Spontaneous migraine attack causes alterations in default mode network connectivity: A resting-state fMRI case report

Andrea Edit Edes, Lajos Rudolf Kozak, Mate Magyar, Terezia Zsombok, Gyongyi Kokonyei, Gyorgy Bagdy, Gabriella Juhasz

Research output: Contribution to journalArticle

5 Citations (Scopus)

Abstract

Background: Although migraine is one of the most investigated neurologic disorders, we do not have a perfect neuroimaging biomarker for its pathophysiology. One option to improve our knowledge is to study resting-state functional connectivity in and out of headache pain. However, our understanding of the functional connectivity changes during spontaneous migraine attack is partial and incomplete. Case presentation: Using resting-state functional magnetic resonance imaging we assessed a 24-year old woman affected by migraine without aura at two different times: during a spontaneous migraine attack and in interictal phase. Seed-to-voxel whole brain analysis was carried out using the posterior cingulate cortex as a seed, representing the default mode network (DMN). Our results showed decreased intrinsic connectivity within core regions of the DMN with an exception of a subsystem including the dorsal medial and superior frontal gyri, and the mid-temporal gyrus which is responsible for pain interpretation and control. In addition, increased connectivity between the DMN and pain and specific migraine-related areas, such as the pons and hypothalamus, developed during the spontaneous migraine attack. Conclusion: Our preliminary results provide further support for the hypothesis that alterations of the DMN functional connectivity during migraine headache may lead to maladaptive top-down modulation of migraine pain-related areas which might be a specific biomarker for migraine.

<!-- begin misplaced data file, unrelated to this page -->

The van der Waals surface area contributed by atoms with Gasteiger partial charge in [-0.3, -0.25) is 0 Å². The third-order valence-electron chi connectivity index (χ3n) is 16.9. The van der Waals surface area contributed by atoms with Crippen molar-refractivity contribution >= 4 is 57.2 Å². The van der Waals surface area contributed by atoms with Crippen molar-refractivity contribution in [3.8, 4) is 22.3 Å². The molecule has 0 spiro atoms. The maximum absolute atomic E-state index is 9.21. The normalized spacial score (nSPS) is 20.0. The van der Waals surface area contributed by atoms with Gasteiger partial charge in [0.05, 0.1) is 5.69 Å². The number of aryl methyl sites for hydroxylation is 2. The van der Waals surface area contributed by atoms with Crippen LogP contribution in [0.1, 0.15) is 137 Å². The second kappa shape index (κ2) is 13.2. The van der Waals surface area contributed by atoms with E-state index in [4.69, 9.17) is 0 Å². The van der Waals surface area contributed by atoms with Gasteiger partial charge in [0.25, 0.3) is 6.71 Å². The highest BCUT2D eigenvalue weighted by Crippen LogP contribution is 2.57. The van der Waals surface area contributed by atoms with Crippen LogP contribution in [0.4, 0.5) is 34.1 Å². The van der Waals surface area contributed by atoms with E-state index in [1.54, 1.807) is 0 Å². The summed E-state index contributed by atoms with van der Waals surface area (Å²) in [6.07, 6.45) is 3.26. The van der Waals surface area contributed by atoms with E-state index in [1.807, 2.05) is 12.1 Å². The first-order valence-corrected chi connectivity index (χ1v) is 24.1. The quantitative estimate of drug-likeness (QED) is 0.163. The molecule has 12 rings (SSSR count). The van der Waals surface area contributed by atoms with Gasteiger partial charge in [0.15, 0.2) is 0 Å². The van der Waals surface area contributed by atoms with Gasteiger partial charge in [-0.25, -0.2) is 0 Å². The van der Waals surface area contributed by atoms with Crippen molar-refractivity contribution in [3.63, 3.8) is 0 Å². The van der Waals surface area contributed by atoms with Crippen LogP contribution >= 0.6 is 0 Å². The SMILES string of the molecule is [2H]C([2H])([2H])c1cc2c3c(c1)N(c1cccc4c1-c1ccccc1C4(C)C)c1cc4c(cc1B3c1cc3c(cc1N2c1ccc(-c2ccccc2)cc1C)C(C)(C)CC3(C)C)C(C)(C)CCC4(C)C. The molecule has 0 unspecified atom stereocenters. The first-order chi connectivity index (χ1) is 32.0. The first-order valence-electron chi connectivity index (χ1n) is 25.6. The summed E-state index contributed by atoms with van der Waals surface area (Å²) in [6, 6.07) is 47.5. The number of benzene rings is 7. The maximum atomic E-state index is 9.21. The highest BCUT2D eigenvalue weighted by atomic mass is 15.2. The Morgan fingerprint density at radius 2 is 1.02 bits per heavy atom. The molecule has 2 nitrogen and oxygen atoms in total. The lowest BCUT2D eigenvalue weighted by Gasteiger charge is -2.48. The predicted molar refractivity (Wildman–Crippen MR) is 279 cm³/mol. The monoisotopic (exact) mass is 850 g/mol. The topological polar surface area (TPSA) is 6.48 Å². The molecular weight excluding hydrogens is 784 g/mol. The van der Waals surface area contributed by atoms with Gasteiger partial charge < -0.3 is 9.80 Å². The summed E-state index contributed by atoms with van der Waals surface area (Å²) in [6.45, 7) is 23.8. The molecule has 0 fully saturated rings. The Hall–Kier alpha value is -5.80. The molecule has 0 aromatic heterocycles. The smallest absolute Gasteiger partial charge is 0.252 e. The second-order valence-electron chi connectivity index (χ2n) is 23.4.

Original languageEnglish
Article number165
JournalBMC Research Notes
Volume10
Issue number1
DOIs
Publication statusPublished - Apr 26 2017

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Keywords

  • Case report
  • Functional connectivity
  • Headache pain
  • Migraine
  • Migraine attack
  • Neuroimaging
  • Pain processing

ASJC Scopus subject areas

  • Biochemistry, Genetics and Molecular Biology(all)

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